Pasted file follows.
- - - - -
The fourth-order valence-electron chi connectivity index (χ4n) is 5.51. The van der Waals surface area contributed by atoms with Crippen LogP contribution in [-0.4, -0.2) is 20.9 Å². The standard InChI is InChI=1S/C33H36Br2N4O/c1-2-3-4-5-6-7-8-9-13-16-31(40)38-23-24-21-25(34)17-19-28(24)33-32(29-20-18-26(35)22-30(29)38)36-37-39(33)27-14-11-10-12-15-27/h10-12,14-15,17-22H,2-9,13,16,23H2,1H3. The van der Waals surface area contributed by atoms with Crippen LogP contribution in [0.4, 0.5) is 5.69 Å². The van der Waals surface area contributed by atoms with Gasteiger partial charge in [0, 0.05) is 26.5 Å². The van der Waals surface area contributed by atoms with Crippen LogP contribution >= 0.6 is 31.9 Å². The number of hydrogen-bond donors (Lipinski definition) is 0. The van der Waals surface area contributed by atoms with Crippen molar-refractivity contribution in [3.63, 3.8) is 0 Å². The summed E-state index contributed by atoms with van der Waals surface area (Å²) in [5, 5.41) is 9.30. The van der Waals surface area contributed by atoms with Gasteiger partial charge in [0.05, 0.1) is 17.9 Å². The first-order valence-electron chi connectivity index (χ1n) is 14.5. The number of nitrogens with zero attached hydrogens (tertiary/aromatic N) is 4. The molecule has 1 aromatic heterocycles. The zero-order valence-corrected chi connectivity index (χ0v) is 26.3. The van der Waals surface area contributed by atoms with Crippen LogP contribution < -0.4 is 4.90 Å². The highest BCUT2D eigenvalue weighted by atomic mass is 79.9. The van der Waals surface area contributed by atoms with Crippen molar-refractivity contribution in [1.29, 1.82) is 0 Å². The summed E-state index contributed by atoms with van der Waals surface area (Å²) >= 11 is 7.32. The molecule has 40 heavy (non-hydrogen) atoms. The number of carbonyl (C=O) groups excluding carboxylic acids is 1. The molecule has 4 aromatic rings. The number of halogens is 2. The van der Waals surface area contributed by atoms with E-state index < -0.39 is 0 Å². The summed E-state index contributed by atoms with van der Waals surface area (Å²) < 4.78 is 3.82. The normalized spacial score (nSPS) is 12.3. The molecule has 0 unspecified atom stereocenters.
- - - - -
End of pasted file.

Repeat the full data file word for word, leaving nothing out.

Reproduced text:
The fourth-order valence-electron chi connectivity index (χ4n) is 5.51. The van der Waals surface area contributed by atoms with Crippen LogP contribution in [-0.4, -0.2) is 20.9 Å². The standard InChI is InChI=1S/C33H36Br2N4O/c1-2-3-4-5-6-7-8-9-13-16-31(40)38-23-24-21-25(34)17-19-28(24)33-32(29-20-18-26(35)22-30(29)38)36-37-39(33)27-14-11-10-12-15-27/h10-12,14-15,17-22H,2-9,13,16,23H2,1H3. The van der Waals surface area contributed by atoms with Crippen LogP contribution in [0.4, 0.5) is 5.69 Å². The van der Waals surface area contributed by atoms with Gasteiger partial charge in [0, 0.05) is 26.5 Å². The van der Waals surface area contributed by atoms with Crippen LogP contribution >= 0.6 is 31.9 Å². The number of hydrogen-bond donors (Lipinski definition) is 0. The van der Waals surface area contributed by atoms with Crippen molar-refractivity contribution in [3.63, 3.8) is 0 Å². The summed E-state index contributed by atoms with van der Waals surface area (Å²) in [5, 5.41) is 9.30. The van der Waals surface area contributed by atoms with Gasteiger partial charge in [0.05, 0.1) is 17.9 Å². The first-order valence-electron chi connectivity index (χ1n) is 14.5. The number of nitrogens with zero attached hydrogens (tertiary/aromatic N) is 4. The molecule has 1 aromatic heterocycles. The zero-order valence-corrected chi connectivity index (χ0v) is 26.3. The van der Waals surface area contributed by atoms with Crippen LogP contribution < -0.4 is 4.90 Å². The highest BCUT2D eigenvalue weighted by atomic mass is 79.9. The van der Waals surface area contributed by atoms with Crippen molar-refractivity contribution in [1.29, 1.82) is 0 Å². The summed E-state index contributed by atoms with van der Waals surface area (Å²) >= 11 is 7.32. The molecule has 40 heavy (non-hydrogen) atoms. The number of carbonyl (C=O) groups excluding carboxylic acids is 1. The molecule has 4 aromatic rings. The number of halogens is 2. The van der Waals surface area contributed by atoms with E-state index < -0.39 is 0 Å². The summed E-state index contributed by atoms with van der Waals surface area (Å²) < 4.78 is 3.82. The normalized spacial score (nSPS) is 12.3. The molecule has 0 unspecified atom stereocenters.